The Covid 19 pandemic will be remembered for many things. One of them is the fastest stock market recovery in history. The BSE Sensex is up 88% from the Bottom of March 23, 2020. This tremendous market rally has left many wondering if it’s now too late to join the investing band wagon.
From a valuation outlook, stocks appear to be rather expensive right now. According to data from the NSE, the current PE is 38.86. This widely tracked evaluation statistic is significantly above its five-year average of 26.3 and its 10-year average of 22.94. Over the past few weeks, we’ve seen the Sensex hit all-time highs.
It doesn’t matter that the market is at an “all-time high”
Since investors ought to “buy low and sell high”, now is a horrible time to invest, yes? Absolutely not!
Waiting for the market to correct results in lost opportunities. If you decide not to invest when the market is at an all-time high, over the years you will likely miss the subsequent highs that occur. Certainly, the market has ups and downs, but historically, it performs positively over the long term.
While everybody prefers to buy at market lows, timing the market is extremely difficult. Even professionals don’t get it right all the time. It is more important to be invested early on so that you don’t miss out on the new highs that will inevitably follow.
What happens what if I invest just before the market crashes?
The fear that the market could crash soon after you’ve invested is another concern frequently holding investors back. That fear is valid since the market cannot keep rising continuously.
The truth is if you do happen to invest right before a market crash, your short-term returns will be no doubt affected. But the longer you stay invested, the more likely that your eventual returns will be closer to the long-term average.
If you are planning for a long term financial goal such as retirement, investing just before a crash is still better than not investing at all.
The key is not to panic and stay invested. Easier said than done! Especially when you see the market falling 38% in two months from it’s January high to it’s March low last year. This is why it’s so important to invest as per your risk tolerance, that is, the degree to which you can stomach losses when your investments perform poorly.
Which is the Best Strategy?
Given that the market rises in the long term, it makes sense to simply enter the market and stay invested, instead of trying to time it. A study from Charles Schwab (an American financial service MNC and the 14th largest banking institution in the US) highlights this best.
It found there’s something worse than bad timing: procrastination.
The study followed five fictional characters who each received $2,000 annually for two decades from 1993 to the end of 2012.
- Peter Perfect had perfect timing, always investing at market lows.
- Ashley Action didn’t time anything. She would invest her $2,000 as soon as she received it.
- Matthew Monthly used an SIP strategy. He invested his $2,000 over the year, investing at the beginning of every month.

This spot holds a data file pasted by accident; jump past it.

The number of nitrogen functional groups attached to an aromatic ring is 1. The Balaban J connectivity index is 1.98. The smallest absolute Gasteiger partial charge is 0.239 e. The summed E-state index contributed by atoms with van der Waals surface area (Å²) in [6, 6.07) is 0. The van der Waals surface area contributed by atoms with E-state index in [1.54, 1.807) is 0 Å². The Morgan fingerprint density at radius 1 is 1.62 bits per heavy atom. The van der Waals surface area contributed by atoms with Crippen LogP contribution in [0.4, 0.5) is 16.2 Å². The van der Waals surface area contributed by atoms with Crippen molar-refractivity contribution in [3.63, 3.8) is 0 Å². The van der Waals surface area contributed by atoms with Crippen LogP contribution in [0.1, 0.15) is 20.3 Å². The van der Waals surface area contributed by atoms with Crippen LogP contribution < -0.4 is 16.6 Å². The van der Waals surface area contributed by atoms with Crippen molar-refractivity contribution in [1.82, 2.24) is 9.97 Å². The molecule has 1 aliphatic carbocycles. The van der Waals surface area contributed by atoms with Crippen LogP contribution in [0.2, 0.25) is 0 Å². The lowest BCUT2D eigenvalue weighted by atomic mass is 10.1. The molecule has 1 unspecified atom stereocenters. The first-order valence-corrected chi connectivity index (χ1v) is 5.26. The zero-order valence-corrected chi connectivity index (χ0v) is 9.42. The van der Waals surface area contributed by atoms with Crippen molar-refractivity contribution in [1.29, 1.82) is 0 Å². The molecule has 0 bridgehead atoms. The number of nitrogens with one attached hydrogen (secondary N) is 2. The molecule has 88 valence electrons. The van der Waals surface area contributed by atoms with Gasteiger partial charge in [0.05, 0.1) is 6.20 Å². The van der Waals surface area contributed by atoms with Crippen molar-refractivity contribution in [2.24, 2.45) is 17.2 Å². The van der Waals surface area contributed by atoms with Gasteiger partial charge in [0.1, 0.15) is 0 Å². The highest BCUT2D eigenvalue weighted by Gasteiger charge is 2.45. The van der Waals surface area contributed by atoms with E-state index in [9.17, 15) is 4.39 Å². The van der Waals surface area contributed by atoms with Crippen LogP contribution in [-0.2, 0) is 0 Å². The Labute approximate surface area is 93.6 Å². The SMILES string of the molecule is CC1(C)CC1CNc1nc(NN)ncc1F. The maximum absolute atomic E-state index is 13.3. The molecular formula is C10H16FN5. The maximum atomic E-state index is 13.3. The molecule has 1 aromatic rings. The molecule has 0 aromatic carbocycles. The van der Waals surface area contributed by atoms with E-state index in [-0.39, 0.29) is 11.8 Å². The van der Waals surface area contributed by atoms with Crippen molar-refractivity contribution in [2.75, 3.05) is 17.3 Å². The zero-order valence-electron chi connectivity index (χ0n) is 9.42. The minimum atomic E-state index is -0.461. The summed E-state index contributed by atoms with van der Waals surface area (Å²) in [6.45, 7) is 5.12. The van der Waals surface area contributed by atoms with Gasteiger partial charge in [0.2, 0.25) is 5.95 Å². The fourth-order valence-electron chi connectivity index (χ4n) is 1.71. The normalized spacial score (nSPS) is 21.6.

- Rosie Rotten had horrible luck. She always ended up investing her funds are all-time-highs.
- Larry Linger kept waiting for the right time to invest. Because he was always waiting for a better opportunity, his money remained in cash investments.
Why Invest As Soon As You Can
The results are astonishing. Ashley Action never tried to time the market and invested immediately she got her money. But her returns almost match Peter Perfect’s. She ended up with only $5,354 less, even though Peter Perfect was able to invest at all-time-lows.
You would expect Rosie Rotten to perform the poorest as she had such bad timing. Guess what? She ended up with only $7,023 less than Matthew SIP, and $21,196 more than Larry Linger, who didn’t invest in the stock market but bought Treasury Bills instead.
The point is to invest at your earliest regardless of market highs and lows. Not even professional wealth managers can consistently identify market bottoms. Even if you succeed in timing the market perfectly, the study shows that you will earn only slightly higher than someone who invested right away without timing the market.
Stock Market Crashes are few and far in between. Over the past three decades, there have been only 5 crashes of 35% or more, once every six years on average.
The idea that you’re going to swing the bat at the perfect ball is deeply misguided. Take 2020, for example. The perfect ball came at the speed of 200 kmph. It was in the wicket keeper’s glove before we could lift the bat off the ground.
If you can’t stomach the idea of investing a lump sum when the market is peaking, consider starting an SIP. At least that way you won’t end up like Larry Linger.
In investing, there are times to be careful, be content and aim to not lose our wicket – just like the Indian cricket team did to draw the recent test match under challenging conditions. And yes there would be other times – when we end up earning excess returns- an unexpected bonus.
The questions to ask yourself are:
- Are you a long-term investor? Are you investing for a goal that’s 10 years or more in the future? If yes:
- Do you believe that things will not fundamentally change (that is, do you think that the market will continue to go up more than it goes down in the future, that businesses will continue – for the most part – to innovate and grow)?
If you answer yes to both of those questions, you’re probably a long-term investor (and perhaps cautiously optimistic). So, how should you invest? Invest in the same way you would if you weren’t paying attention to the markets.
Want some help investing in a complicated world? Let’s talk about your needs and formulate a plan. We can provide guidance and help you manage your investments.